A lot of institutions have news sections they can take advantage of, though unfortunately many of these don’t always follow SEO best practices. These articles usually require research and include interviews with students, alumni, faculty, experts in a certain field, etc. This would be a good format for interviewing alumni on what they’ve done with their MBA degree or sharing how current students are applying their coursework to their workplace or internship.


Blogging is one of the most underutilized marketing strategies in higher education. According to HubSpot, “Marketers who prioritize blogging efforts are 13x more likely to see positive ROI.” A blog is a great place to really explore a question that prospective students are typing into search engines in-depth. Blogs themselves can take on many different formats, including listicles and Q&As.

Blog posts are great for exploring big-picture questions like “What careers can I pursue with an MBA degree?” Within this post, you could address several different career path options. This can even be set up in an easy-to-consume listicle format, with each option numbered and the blog title, “10 Career Paths You Can Pursue With an MBA.”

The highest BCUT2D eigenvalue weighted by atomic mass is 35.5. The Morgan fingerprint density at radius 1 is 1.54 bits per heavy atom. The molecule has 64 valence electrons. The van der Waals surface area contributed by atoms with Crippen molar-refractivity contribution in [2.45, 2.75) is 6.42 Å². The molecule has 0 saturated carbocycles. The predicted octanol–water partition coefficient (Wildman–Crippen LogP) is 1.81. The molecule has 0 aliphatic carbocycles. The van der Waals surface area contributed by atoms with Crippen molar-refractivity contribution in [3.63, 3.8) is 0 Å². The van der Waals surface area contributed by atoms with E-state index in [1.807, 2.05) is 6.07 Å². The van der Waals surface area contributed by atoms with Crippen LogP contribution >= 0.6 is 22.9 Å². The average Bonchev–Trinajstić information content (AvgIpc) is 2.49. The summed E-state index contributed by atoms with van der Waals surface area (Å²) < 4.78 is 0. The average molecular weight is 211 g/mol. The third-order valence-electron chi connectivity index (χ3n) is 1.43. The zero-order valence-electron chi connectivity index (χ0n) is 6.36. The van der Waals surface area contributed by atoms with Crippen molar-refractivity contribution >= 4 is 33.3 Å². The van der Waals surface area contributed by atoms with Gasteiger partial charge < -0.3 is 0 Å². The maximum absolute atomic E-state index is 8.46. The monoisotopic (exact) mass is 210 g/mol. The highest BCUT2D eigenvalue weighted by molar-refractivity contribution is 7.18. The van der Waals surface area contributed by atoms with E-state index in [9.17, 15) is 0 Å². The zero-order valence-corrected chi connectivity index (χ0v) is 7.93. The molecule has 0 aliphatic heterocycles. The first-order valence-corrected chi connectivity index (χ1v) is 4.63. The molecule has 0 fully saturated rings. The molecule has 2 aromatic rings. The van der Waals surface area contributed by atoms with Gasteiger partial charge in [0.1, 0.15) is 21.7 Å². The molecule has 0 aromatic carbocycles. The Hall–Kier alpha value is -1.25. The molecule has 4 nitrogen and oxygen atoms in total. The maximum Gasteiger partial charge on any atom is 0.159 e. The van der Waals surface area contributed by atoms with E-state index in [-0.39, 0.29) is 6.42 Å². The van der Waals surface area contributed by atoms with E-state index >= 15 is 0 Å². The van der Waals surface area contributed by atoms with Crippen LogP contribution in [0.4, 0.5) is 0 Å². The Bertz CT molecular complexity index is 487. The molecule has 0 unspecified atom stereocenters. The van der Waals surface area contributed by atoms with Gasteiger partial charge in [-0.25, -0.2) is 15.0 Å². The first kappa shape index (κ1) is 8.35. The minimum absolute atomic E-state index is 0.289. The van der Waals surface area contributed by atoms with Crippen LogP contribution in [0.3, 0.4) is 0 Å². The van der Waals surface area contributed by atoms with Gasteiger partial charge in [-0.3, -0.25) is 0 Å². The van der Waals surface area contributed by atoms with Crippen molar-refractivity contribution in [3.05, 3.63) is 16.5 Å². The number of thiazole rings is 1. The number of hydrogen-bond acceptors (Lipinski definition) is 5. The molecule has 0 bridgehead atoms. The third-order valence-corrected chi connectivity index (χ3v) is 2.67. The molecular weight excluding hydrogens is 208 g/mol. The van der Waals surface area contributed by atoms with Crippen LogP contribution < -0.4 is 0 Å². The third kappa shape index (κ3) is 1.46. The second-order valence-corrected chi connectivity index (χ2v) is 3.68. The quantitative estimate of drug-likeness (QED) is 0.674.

Don’t have a blog? Learn more about how to get your higher education institution blogging.

Writing a piece of web content with SEO in mind

In short: the more content you have on your website, the better—for both user experience and for SEO. Long-form content consistently performs better. In fact, according to HubSpot’s Ultimate List of Marketing Statistics for 2019, the average Google first page result contains 1,890 words. What’s more, having focused pages that don’t try to juggle multiple topics is also key. 

Take, for example, an MBA program page. If you only have that one page outlining the MBA program, your site is going to perform far less than a competitor’s website that has 10 pages devoted to their MBA. That’s because the more pages you have on a topic, the more Google will see you as an expert on that topic. What’s more, prospects are searching for more than just one page of information to make a decision as life-altering as choosing a graduate program.